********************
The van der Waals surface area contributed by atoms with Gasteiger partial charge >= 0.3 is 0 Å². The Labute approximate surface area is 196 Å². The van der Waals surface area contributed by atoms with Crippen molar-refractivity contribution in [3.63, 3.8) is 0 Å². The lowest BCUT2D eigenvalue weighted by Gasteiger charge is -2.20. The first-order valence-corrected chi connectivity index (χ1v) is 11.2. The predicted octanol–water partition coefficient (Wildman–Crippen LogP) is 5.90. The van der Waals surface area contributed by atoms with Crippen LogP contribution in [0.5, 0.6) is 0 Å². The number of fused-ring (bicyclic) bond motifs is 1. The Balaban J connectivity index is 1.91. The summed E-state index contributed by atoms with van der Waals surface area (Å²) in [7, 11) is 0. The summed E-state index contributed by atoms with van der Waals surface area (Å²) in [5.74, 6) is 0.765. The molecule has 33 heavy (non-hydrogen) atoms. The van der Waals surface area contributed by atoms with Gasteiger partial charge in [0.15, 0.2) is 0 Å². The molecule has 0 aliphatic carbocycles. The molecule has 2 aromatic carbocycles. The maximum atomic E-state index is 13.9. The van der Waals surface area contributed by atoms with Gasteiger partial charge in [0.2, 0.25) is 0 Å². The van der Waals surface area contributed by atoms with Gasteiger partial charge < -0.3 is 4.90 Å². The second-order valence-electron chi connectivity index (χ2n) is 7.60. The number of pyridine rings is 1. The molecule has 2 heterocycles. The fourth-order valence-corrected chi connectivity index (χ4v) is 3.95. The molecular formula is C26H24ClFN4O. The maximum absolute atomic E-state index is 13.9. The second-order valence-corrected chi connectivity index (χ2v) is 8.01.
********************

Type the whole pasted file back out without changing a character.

The van der Waals surface area contributed by atoms with Gasteiger partial charge >= 0.3 is 0 Å². The Labute approximate surface area is 196 Å². The van der Waals surface area contributed by atoms with Crippen molar-refractivity contribution in [3.63, 3.8) is 0 Å². The lowest BCUT2D eigenvalue weighted by Gasteiger charge is -2.20. The first-order valence-corrected chi connectivity index (χ1v) is 11.2. The predicted octanol–water partition coefficient (Wildman–Crippen LogP) is 5.90. The van der Waals surface area contributed by atoms with Crippen LogP contribution in [0.5, 0.6) is 0 Å². The number of fused-ring (bicyclic) bond motifs is 1. The Balaban J connectivity index is 1.91. The summed E-state index contributed by atoms with van der Waals surface area (Å²) in [7, 11) is 0. The summed E-state index contributed by atoms with van der Waals surface area (Å²) in [5.74, 6) is 0.765. The molecule has 33 heavy (non-hydrogen) atoms. The van der Waals surface area contributed by atoms with Gasteiger partial charge in [0.15, 0.2) is 0 Å². The molecule has 0 aliphatic carbocycles. The molecule has 2 aromatic carbocycles. The maximum atomic E-state index is 13.9. The van der Waals surface area contributed by atoms with Gasteiger partial charge in [0.2, 0.25) is 0 Å². The van der Waals surface area contributed by atoms with Gasteiger partial charge < -0.3 is 4.90 Å². The second-order valence-electron chi connectivity index (χ2n) is 7.60. The number of pyridine rings is 1. The molecule has 2 heterocycles. The fourth-order valence-corrected chi connectivity index (χ4v) is 3.95. The molecular formula is C26H24ClFN4O. The maximum absolute atomic E-state index is 13.9. The second-order valence-corrected chi connectivity index (χ2v) is 8.01.